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dc.contributor.authorBuskey, Megan
dc.contributor.programMFA in Creative Nonfictionen_US
dc.date.accessioned2017-07-11T15:02:25Z
dc.date.available2017-07-11T15:02:25Z
dc.date.issued2017-07
dc.description.abstractMost think of World War II in black and white terms. For millions of people throughout Eastern Europe, however, the experience was much more complicated. Following the death of my grandmother, I set out to trace my Ukrainian family’s path through the wretched middle part of the 20th century. I use archival research and interviews with my family in Ukraine to bring to life the tensions of the impoverished prewar countryside; wartime fates as divergent as incarceration in Auschwitz and possible service in the Nazi military; my family’s embrace of Ukrainian nationalism and their subsequent banishment to a Siberian gulag settlement; and the wrenching but successful emigration of part of the family to the United States in the late 1960s. Through my quest, I learn that easy assumptions about what good and evil look don’t hold—even within my own family.en_US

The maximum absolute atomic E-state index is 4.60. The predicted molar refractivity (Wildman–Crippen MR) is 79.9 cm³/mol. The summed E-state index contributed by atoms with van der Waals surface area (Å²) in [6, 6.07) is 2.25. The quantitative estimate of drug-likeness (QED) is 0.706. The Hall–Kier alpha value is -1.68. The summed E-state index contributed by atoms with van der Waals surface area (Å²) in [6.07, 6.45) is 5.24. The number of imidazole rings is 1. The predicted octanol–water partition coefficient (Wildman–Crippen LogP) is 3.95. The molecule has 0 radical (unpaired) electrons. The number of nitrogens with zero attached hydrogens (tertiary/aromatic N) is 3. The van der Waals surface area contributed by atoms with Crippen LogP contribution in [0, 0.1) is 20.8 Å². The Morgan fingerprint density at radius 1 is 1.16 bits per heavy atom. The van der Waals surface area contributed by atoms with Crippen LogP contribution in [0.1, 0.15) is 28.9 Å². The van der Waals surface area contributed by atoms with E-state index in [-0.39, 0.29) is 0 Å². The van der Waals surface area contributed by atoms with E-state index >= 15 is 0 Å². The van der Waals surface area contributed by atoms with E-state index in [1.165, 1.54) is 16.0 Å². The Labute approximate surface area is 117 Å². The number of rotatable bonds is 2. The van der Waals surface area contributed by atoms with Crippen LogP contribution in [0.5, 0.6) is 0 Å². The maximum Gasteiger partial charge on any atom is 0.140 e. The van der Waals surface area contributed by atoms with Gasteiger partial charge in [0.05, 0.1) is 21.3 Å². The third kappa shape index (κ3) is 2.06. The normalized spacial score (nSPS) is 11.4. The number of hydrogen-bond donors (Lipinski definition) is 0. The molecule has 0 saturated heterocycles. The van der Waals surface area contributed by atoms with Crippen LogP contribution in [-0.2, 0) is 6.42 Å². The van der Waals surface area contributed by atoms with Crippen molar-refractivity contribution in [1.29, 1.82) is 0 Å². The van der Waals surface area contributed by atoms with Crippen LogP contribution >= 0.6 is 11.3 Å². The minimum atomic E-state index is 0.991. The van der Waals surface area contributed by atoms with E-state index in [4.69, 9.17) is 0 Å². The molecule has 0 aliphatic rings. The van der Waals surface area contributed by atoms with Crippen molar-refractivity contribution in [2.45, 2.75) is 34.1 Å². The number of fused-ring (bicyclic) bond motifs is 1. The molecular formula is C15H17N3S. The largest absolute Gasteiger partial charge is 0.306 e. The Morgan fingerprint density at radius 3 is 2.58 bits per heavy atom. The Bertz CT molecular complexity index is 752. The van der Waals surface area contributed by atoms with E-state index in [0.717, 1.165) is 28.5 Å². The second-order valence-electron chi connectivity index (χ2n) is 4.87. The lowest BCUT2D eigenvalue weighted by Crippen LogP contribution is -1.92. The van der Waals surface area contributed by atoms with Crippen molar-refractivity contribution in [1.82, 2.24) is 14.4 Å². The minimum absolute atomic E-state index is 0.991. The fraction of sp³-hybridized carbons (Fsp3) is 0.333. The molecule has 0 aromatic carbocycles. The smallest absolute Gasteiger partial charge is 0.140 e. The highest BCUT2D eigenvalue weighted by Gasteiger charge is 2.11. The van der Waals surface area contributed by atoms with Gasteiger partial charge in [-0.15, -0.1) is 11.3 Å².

dc.format.extent178 pagesen_US
dc.genremanuscriptsen_US
dc.identifierdoi:10.13016/M2639K526
dc.identifier.urihttp://hdl.handle.net/11603/4345
dc.language.isoen_USen_US
dc.relation.isAvailableAtGoucher College, Baltimore, MD
dc.rightsThis work is restricted for 10 years from the date listed above. No access will be permitted until the embargo has expired. Once the embargo expires the work is available only on Goucher College's campus.
dc.subject.lcshCreative nonfiction -- Theses.
dc.titleExile and Returnen_US
dc.typeTexten_US


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